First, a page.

Ugghh…I really don’t like giving up on a book, but man, June was really chalk full of break ups! A few were due to bad audiobook narrators, some were just plain bad timing, and one in particular was just not my kind of book.
Set in the late 1800s, young Abigail Rook has just arrived in New England. While asking around for a job, she runs into a mysteriously callous young gentleman. Lucky for her, she made quite the impression, so when she seeks him out (unbeknownst to her) for a position as an assistant, he surprisingly gives her a shot. But, little does she know, Jackaby is a daring detective on the hunt for a serial killer.
The premise of this series is completely intriguing and I hope to read it someday, but for now, it’s on the back-burner. Why? I just couldn’t stand the audiobook narrator, Nicola Barber. Her intonation was too mellow and her voice a little too high pitched for my tastes. There was no way I could listen to her for even an hour.
We, the Drowned is an epic adventure, full of harrowing courage and passion for one’s country as a group of Danish soldiers set sail to defend their nation against the Germans. Along the journey, a few of the men decide to remain at high seas, seeking a life of adventure and anonymity – one of the men, Laurids Madsen, leaves behind a young family, spurring a global search for a missing father once his eldest son is of age. Spanning nations and years, the novel is an epic historical adventure filled with mystery and intrigue.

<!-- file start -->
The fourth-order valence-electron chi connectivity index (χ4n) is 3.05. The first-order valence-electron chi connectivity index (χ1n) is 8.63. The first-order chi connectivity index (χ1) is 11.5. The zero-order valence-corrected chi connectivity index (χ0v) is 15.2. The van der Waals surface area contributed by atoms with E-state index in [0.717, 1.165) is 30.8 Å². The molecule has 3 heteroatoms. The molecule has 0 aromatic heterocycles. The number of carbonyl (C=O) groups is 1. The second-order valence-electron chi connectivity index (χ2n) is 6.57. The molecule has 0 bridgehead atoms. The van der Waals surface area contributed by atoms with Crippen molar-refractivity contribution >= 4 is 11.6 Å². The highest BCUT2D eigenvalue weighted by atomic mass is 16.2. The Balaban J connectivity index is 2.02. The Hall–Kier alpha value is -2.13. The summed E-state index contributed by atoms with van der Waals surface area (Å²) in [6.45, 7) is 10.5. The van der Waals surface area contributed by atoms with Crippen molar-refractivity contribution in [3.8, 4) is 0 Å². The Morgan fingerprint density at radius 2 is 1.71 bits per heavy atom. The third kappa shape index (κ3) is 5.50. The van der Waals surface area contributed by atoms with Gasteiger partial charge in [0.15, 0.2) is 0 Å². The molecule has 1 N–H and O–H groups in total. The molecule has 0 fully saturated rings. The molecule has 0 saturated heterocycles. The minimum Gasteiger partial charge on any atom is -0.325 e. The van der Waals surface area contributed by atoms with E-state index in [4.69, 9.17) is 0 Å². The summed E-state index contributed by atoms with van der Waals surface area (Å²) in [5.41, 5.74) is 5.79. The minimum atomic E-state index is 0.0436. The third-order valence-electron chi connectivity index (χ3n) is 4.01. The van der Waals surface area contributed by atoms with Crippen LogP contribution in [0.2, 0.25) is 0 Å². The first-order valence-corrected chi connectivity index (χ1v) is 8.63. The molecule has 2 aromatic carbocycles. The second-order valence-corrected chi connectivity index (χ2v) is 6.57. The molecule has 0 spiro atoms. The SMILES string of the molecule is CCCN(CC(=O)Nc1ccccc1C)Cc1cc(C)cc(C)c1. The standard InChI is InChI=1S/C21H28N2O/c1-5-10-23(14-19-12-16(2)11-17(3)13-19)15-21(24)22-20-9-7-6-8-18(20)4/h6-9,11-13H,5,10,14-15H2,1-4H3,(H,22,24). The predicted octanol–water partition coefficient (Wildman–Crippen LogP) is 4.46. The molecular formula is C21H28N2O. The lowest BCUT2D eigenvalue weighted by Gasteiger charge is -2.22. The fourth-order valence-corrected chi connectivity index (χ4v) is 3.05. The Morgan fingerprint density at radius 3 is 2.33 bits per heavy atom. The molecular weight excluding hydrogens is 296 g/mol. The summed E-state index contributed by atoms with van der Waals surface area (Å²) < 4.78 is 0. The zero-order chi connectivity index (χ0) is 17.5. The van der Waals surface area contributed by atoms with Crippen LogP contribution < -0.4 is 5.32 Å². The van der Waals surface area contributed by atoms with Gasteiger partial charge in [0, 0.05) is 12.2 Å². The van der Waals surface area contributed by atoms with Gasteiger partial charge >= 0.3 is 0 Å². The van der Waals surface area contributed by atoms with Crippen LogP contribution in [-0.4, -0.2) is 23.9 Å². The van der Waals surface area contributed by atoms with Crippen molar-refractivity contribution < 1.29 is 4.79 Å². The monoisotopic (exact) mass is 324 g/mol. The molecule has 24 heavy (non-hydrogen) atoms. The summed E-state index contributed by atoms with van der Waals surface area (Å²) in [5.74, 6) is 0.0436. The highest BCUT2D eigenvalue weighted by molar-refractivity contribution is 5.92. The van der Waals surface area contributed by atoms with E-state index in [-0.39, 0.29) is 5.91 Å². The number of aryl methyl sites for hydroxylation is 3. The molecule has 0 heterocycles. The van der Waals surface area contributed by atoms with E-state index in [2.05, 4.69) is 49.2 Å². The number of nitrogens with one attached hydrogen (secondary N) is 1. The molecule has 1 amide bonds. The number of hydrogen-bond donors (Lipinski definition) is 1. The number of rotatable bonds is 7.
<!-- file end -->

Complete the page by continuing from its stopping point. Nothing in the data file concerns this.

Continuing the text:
What a beautiful cover! Even now, I’m still super excited to read this book! Unfortunately, there are way too many characters to keep track of and the narrator’s voice (Simon Vance) is very soothing = I kind of zoned out. At 688 pages, it’ll be some time before I’m able to get back to it, but it’s definitely on the list to finish!
A debut novel by Stephanie Danler, Tess has just graduated from college, looking for something bigger and better she makes the big move to New York City to chase a dream she hopes will appear. With a little luck, and her good looks, she lands a highly coveted job at one of the City’s premier restaurants as a back-waiter, and in no time at all she falls for the bad-boy bartender.
Or so that’s what I presumed. What I found was something else entirely. Read around the same time as Maybe in Another Life by Taylor Jenkins, I was foolishly expecting a new adult novel about a young woman’s journey to the big city and the mistakes she’ll make on the road to success, but instead I met with a whiney, over-privileged girl who hopes everyone is there to make the big decisions for her. While the descriptions of life and food are beautiful, chalk full of quotes like:
“You’re only beginning to learn what you don’t know. First you must learn senses, your senses are never inaccurate – it’s your ideas that can be false.”
Endless comparisons between the art of wine and the mysteries of life, lyrical descriptions of foods, the dramatic ease with which waiters must learn to function – I loved these portions of the novel, but the lack of plot and an annoying lead character. She doesn’t even have a real relationship with the bartender, spending almost the entirety of the novel obsessing over him and each of the other waiters and how she’s perceived by them. I made it half-way and skimmed the rest of the novel, and you know what? I don’t think I even missed that much.
What books have you broken ties with recently? Did you like Sweetbitter?